I’ll admit, when I hear other Stoics talk about gratitude, I found myself a little turned off. Not because graciousness is bad, or even dispreferred, but mostly because there’s a large-ish push about gratitude in the fluffier self-help sections of the internet these days. Of course, having a negative judgement against something because it might be popular in softer circles is just as much of an error of thinking about something positively because the cool kids are doing it. So I’ve tried to set aside those preconceived notions, and read these section in the spirit in which their meant
“[T]he reward for all the virtues lies in the virtues themselves.”
This seems to me to be the test as to whether we’ve really internalized that virtue is the only good. It’s not good because [something]. It simply is good. When we get to the point that we can see the practice of inculcation of virtue as a self-fulfilling reward, I think we’re measurably closer to the goal.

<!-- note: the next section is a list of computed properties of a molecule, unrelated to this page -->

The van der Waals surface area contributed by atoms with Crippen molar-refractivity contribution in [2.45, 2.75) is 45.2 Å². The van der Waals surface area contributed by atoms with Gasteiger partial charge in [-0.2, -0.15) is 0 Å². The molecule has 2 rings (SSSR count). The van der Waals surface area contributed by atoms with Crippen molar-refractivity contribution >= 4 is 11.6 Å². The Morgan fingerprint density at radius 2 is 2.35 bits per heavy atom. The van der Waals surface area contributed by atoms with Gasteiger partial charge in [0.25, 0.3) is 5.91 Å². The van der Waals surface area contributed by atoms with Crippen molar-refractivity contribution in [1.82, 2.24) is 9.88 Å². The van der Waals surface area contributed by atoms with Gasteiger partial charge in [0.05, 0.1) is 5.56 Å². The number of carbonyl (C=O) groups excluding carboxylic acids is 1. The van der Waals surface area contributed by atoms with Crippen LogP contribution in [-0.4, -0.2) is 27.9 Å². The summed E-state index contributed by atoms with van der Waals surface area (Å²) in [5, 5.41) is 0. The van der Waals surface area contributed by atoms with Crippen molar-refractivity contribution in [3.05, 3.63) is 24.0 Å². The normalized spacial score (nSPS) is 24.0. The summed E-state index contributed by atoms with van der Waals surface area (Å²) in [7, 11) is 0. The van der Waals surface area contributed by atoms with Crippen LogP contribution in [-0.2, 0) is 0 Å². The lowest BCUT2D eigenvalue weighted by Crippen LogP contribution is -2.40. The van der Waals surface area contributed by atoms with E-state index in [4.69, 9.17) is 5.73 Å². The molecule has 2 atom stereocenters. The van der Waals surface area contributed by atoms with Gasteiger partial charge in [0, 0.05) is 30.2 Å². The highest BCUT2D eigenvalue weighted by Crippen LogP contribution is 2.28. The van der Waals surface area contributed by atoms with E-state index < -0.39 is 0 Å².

“Let us therefore avoid being ungrateful, not for the sake of others but for our own sakes. When we do wrong, only the least and lightest portion of it flows back upon our neighbour; the worst and, if I may use the term, the densest portion of it stays at home and troubles the owner.”
In the Venn Diagram of “the golden rule” and “the Wiccan creed” lies your, Seneca, position on gratitude. (; This is a useful thought-model though.
“The ungrateful man tortures and torments himself; he hates the gifts which he has accepted, because he must make a return for them, and he tries to belittle their value, but he really enlarges and exaggerates the injuries which he has received. And what is more wretched than a man who forgets his benefits and clings to his injuries?”
This paragraph stuck out at me. I recall getting gifts, and thinking immediately how I would repay it. It never occurred to me that this was an ungrateful attitude. That’s some serious food for thought today.